What do you think? Anyone else worried about the state of the networking industry? Change is a constant and embracing change is the key to surviving in this industry, but I also think a healthy dose of vendor sketicism and suspicion is not only healthy, but a survival trait.
I just hope that the network industry pulls out of this before John Chambers ends up in a black suite with a respirator and all the rest of us Jedi’s are gone.
Feel free to let me know where you see this headed in the comments.
3 thoughts on “it’s with great sadness and reservation I take these powers….”
Personally, I believe OpenFlow has alot of potential. It fixes the “protocol per problem” ideals, and allows us to do VERY unique and specific tasks within the network without adding more appliances. However, OpenFlow has 3 concerns of mine:
1). Buggy Code – OpenFlow is based on programming that anyone can do. Without strict checking and controls, more problems can be created rather than fixed
2). New Division in IT. You have a server group, a storage group, a networking group, and now a “Network Programming” group introduced in the mix. It could cause more problems with troubleshooting issues and deploying new “networks”.
3). Security – OpenFlow is so new, I would not expect it to be grown into a mature technology yet (then again, Virtualization wasn’t mature when VMWare first started either). As such, alot can be learned (and exploited) by reading OF packets.
We are moving so fast, it’s hard to keep up. It wasn’t long ago when we were still in a “digital phone” world, before VoIP engineers became common. Storage, Voice, and Data all getting converged, and now networking is becoming virtual. Similar to software (when SaaS and Web Services became shifts in thinking, or when Object-Oriented languages became started).
It will be interesting to say the least. Good post! You made me think too much on a Friday night! ((reaches for another beer)).
I also think Openflow has a huge amount of potential, but to some degree, it’s still a “solution looking for a problem” kinda protocol to me. It does do some very unique things and I think there are probably going to be some great applications in high speed trading, and perhaps super scale-out architectures like facebook, google, yahoo, etc… I don’t see a good use-case yet on how most “normal” networks are going to be able to benefit from Openflow or SDN… yet. This year does still have a lot of announcements yet, so maybe I might be surprised. 🙂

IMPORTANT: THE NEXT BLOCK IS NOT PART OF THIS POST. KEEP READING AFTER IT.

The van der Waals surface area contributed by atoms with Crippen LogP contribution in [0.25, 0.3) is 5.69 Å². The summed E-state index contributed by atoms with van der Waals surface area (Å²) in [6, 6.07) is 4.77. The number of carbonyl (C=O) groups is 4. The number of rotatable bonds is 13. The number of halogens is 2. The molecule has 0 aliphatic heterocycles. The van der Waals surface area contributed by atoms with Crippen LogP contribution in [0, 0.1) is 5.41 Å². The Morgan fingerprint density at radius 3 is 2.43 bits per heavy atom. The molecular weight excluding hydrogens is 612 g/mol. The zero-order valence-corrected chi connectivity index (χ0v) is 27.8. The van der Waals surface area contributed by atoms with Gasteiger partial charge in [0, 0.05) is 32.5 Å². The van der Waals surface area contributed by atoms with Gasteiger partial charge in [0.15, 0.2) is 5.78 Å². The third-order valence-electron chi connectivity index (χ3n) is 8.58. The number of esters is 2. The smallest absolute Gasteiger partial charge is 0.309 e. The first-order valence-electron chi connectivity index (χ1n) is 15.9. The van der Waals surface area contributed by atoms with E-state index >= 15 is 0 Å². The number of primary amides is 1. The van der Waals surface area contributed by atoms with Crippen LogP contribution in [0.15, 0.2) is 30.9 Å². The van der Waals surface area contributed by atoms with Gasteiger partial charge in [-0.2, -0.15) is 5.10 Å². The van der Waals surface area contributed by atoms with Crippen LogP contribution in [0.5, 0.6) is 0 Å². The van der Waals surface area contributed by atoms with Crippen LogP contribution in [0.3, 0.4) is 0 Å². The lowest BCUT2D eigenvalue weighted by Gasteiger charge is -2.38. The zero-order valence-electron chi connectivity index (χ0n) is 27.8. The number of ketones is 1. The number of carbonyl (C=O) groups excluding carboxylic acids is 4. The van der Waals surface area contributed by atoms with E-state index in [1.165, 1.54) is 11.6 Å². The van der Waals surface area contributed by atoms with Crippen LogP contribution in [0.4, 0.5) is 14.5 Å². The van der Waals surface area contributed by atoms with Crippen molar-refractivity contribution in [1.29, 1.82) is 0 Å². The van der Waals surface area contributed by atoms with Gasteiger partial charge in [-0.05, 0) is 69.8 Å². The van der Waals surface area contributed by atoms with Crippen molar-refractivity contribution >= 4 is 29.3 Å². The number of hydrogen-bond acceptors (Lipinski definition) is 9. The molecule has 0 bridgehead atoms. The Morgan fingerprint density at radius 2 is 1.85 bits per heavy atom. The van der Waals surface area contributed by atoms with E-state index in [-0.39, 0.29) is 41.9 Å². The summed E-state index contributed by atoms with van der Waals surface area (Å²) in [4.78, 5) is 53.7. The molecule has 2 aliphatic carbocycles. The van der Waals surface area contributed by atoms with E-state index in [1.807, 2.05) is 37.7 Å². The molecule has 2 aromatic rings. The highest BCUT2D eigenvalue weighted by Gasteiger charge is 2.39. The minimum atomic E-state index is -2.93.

On your concerns
1) I’m not sure that anyone can program. I had an interesting discussion with a customer the other day on the DevOps phenom that’s going on. His question to me was ” It took you 10-15 years to become a good network person. It took these programmers 10+ years to become a good programmer. How long is it going to take us before we find good programmers who are good networking people too?”. Very interesting question. Other than the guys like @lynxbat who are obviously both, I know very few networking people who are good coders.
2) On the new division in IT, I think the DevOPs movement has already started us down this road. But as most of these programmers have never read the fallacies of distributed computing, they just don’t understand how the network work works. As a result, we’re either seeing bad decisions, or a drain on resources as you need to pair a good coder with a good networker to actually get anything usefull down. ( This was my customers comment again ).
3) On the security front, I’m actually not that worried about security. Not because security isn’t important, but more because I learned a long time ago that there is no security. you don’t have to run faster than the fastest lion, just faster than the slowest gazelle. 🙂 This year has been an embaressment for security. BEAST, Root certificate’s issuers issuing false certificates. Who would have thought that we would ever see a point in the industry that Microsoft’s version of SSL was more secure than most in the industry. I do as much as time and the budget will allow, and ther than that, I remind the customer that it’s my job to help them understand the risk, and their job to decide whether or not those risks are acceptable.